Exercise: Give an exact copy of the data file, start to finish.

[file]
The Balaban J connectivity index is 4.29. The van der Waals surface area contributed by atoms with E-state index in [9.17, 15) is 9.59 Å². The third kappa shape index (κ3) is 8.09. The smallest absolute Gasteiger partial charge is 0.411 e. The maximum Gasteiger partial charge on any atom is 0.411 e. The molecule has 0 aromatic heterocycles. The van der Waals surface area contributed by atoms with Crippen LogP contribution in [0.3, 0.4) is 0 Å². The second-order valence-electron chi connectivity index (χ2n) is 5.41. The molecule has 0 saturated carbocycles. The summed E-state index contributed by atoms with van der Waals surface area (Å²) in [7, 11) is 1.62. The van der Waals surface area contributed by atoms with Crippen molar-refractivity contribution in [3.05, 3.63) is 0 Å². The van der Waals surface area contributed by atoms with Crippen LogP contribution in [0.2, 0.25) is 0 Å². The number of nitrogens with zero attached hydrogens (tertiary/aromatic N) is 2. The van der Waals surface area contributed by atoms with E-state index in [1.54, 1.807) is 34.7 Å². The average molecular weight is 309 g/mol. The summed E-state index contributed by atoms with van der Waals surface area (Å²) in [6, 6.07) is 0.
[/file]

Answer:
The Balaban J connectivity index is 4.29. The van der Waals surface area contributed by atoms with E-state index in [9.17, 15) is 9.59 Å². The third kappa shape index (κ3) is 8.09. The smallest absolute Gasteiger partial charge is 0.411 e. The maximum Gasteiger partial charge on any atom is 0.411 e. The molecule has 0 aromatic heterocycles. The van der Waals surface area contributed by atoms with Crippen LogP contribution in [0.3, 0.4) is 0 Å². The second-order valence-electron chi connectivity index (χ2n) is 5.41. The molecule has 0 saturated carbocycles. The summed E-state index contributed by atoms with van der Waals surface area (Å²) in [7, 11) is 1.62. The van der Waals surface area contributed by atoms with Crippen molar-refractivity contribution in [3.05, 3.63) is 0 Å². The van der Waals surface area contributed by atoms with Crippen LogP contribution in [0.2, 0.25) is 0 Å². The number of nitrogens with zero attached hydrogens (tertiary/aromatic N) is 2. The van der Waals surface area contributed by atoms with E-state index in [1.54, 1.807) is 34.7 Å². The average molecular weight is 309 g/mol. The summed E-state index contributed by atoms with van der Waals surface area (Å²) in [6, 6.07) is 0.